Autumn Equinox
Late March is another strange time for Down Under witches, because the stores are filled with chocolate bunnies and eggs in preparation for Easter, the Christian holiday based on the spring festival of Ostara, which northern hemisphere witches are marking now. While most of the world – both pagan and non-magical – celebrates rebirth, resurrection and new life with the fertility goddess Ostara’s symbols of eggs and hares, in Australia it’s the middle of autumn, a time of crisp, chilly mornings, pale blue skies and a world aflame with colour as the trees turn a hundred shades of red-orange-yellow-brown. Daylight savings ends, and from the autumn equinox onwards, which this year falls on March 20, the days start getting shorter and the weather cooler, but this day of equal light and dark is the moment of balance in nature and within – a time of harmony, joy and gentle calm. While I certainly eat my share of chocolate eggs at this time, acknowledging on some level the energy of Ostara, I also prepare a harvest feast of richly coloured fruits and root vegetables, golden grains and heavy warm breads, and start drying my herbs. I feel immense joy as I skip through the crackling autumn leaves and chart the turning of the seasons by the patterns of leaves on the trees. I give thanks for my metaphorical harvest, honouring my achievements, experiences and wisdom in a way that feels right to me, be it with a big celebration or a personal ritual of gratitude. It’s a time of balance – my world is poised between summer and winter, and day and night are in harmony, which is reflected in the earth’s energy and within me.

Samhain
In the first week of May we celebrate the cross-quarter day that marks the end of autumn and the beginning of the coldness and dark of winter. In the north it’s all hot, fertile love energy, with abundant blossoms, the hatching of birds, bees pollinating flowers and lovers leaping the Beltane fires. But in the southern hemisphere at this time it’s the opposite. It’s the start of winter, a season of introspection and darkness both metaphorically and literally. Traditionally this was the time to store food for the cold barren months ahead; symbolically it’s about rest and renewal, of preparing for what’s ahead and withdrawing a little to conserve your energy. While the grass becomes green and lush at this time with the onset of rain, many of the trees are stripped bare, and bitterly cold winds add to the starkness of the season. This is the time we start readying ourselves for the rebirth we’ll experience at Yule, a time of inner reflection and contemplation, of studying the Mysteries (of our tradition or our life), and scrying for answers and illumination. It’s also the night when the veil between the worlds is at its thinnest, and we honour our ancestors and commune with the dead. Of course southern witches do find it hard to explain to people that we are celebrating “Halloween” at this time, but if you pay attention to the earth, to nature, to the seasons, it’s very clear that this is our Samhain.

The Winter Solstice
In late June we celebrate the winter solstice; this year it will fall on the 21st. This is our midwinter – the longest night and shortest day of the year, when the sun is as far north as it will get, making it midsummer in the northern hemisphere. Snow falls in some parts of Australia, and in others it’s cold and rainy. Even in the Red Centre, where winter is their dry season, nature is introspective at this time – the seeds are all closed up, waiting for the heat and rainfall of summer to explode into life. Winter, and this midpoint in particular, is a time to rest and reflect, to acknowledge sadness and loss – of dreams, of friendships, of parts of your self – and conserve your energy and life force.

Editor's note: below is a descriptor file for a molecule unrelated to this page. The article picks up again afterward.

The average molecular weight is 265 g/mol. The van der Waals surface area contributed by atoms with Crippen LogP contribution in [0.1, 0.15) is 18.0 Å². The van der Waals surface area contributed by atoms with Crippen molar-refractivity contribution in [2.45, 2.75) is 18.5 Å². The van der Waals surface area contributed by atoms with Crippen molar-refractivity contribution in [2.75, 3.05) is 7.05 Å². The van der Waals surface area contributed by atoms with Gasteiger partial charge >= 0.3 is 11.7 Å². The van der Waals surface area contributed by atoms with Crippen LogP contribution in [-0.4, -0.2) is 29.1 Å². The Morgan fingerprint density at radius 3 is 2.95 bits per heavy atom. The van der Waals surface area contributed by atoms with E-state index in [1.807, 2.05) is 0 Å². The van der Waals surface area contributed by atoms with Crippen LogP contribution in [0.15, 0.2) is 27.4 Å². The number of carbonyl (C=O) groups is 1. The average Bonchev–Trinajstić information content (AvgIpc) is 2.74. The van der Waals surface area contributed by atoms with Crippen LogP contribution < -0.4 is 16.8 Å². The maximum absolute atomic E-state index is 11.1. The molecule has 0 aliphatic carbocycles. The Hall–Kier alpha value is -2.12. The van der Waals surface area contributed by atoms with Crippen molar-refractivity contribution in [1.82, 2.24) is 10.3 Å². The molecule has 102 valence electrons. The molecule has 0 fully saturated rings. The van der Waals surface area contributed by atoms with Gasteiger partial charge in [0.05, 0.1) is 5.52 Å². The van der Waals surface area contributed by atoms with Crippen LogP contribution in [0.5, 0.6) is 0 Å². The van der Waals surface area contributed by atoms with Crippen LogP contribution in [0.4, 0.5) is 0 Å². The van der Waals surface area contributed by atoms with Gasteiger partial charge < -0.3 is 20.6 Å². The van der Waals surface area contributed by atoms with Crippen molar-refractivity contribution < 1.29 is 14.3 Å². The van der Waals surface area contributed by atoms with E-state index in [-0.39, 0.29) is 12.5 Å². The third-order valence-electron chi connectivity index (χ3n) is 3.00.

Yet it’s a day of hope too, for the solstice is the turning point in this time of darkness, introspection and dreaming. Considered the dark night of the soul that gives birth to the creative spark, it marks the period when the dark half of the year relinquishes its hold to the light half. From this day forward the days slowly start to lengthen, the sun becomes stronger and the energy within and without increases and builds. On Midwinter’s Night Eve I light a candle to symbolise the sun and its activating energy, and list my dreams for the coming year. Sometimes I stay up all night to await the return of the light, other years I get up for the sunrise and toast the dawn and give thanks for this energetic reawakening. As the sun is reborn I open myself up to the promise of new growth and achievement, the energy of renewal and the rebirth of my own self and creativity.
I’m more inclined to refer to this festival as Winter Solstice rather than Yule, because the latter has connotations of Christmas, which is still six months away for us, yet many southern witches retain the traditional name, particularly in colder areas where open fires and Yule logs are more typical. Interestingly, there is now increasing recognition in Australia that Christmas is based on a winter tradition that involves magic, and many mainstream events are planned to coincide with our winter solstice. The Pagan Awareness Network holds Hollyfrost, an annual Midwinter retreat and ritual, and in the Blue Mountains the Winter Magic Festival is held on the day of the solstice and is open to everyone, regardless of beliefs. And the more touristy than magical Yulefest and Christmas in July are also celebrated around this time, in recognition that here Yule should not take place in December, in the heat of the Australian summer, but in the cool of winter.